Even with the challenge of a 24hr race, which brings circadian challenges as well, she managed to maintain energy and fuel strong throughout.
Due to the nature of this 24hr race which was around a closed track, glucose drops are inevitable with taking time to stop and eat, toilet breaks, and any number of similar things. That said, despite all this, Sophie maintained relatively stable glucose, with a Glucose Stability of 22 during the event.
Glucose Stability is a metric in the app that helps Supersapiens track their consistency of glucose supply.
Given that that Glucose Score was designed for higher intensity activities, of duration 75 min+ but probably not quite this long, of a constant nature this score is quite good. Given the longer duration of this event there are natural changes in pace and breaks that can cause things like drops, similarly the intensity of this effort is by no means high given the duration of exertion required. Of most concern to someone like Sophie should be the slope which was almost flat and the lows (time below 80 mg/dL) which was also effectively zero.
These two factors give the best feedback in a situation like this and thus Sophie clearly had her fueling plan dialed in. (Or at least her husband did who was handing her food every 30 minutes for that 24 hours!)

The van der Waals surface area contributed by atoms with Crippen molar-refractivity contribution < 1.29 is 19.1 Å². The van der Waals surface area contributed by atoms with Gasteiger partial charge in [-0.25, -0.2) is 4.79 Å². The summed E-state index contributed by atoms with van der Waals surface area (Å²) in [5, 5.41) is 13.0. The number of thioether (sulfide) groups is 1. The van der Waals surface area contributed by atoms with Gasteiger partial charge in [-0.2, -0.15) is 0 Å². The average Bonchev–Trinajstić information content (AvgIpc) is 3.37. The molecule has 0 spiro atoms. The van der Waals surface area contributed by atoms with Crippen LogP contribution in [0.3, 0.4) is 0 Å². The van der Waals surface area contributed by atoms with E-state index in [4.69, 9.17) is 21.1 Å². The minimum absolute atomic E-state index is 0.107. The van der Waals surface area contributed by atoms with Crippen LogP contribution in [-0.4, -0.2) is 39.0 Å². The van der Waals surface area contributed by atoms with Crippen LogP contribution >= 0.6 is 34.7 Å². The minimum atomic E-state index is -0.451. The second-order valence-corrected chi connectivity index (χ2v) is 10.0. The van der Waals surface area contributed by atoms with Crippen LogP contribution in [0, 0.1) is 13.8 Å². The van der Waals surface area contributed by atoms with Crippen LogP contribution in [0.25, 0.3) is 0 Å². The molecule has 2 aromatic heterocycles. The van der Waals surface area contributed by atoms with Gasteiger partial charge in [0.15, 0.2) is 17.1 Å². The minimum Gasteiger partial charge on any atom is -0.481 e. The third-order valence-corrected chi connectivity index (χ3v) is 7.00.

Note: the glucose data appears as is due to the nature of a 24 hour race and Sophie not carrying her phone to collect minute-by-minute data points. There are a few periods of normalized data and some missing data.
What did we learn from Sophie?
- Timing of fuel intake is key! It’s not just about what and how much you eat. For more on pre-exercise fueling see this article.
- Glucose stability really helps feeling good. Sophie and other Supersapiens are finding stable glucose helps them feel good in training and recovery.
- Real-time glucose visibility is crucial for quickly learning how to optimize your body.
Overall, the outing was clearly a huge success for Sophie. We are incredibly grateful to train with Sophie and support her through this enormous effort. We thoroughly look forward to her assault on Spartathlon.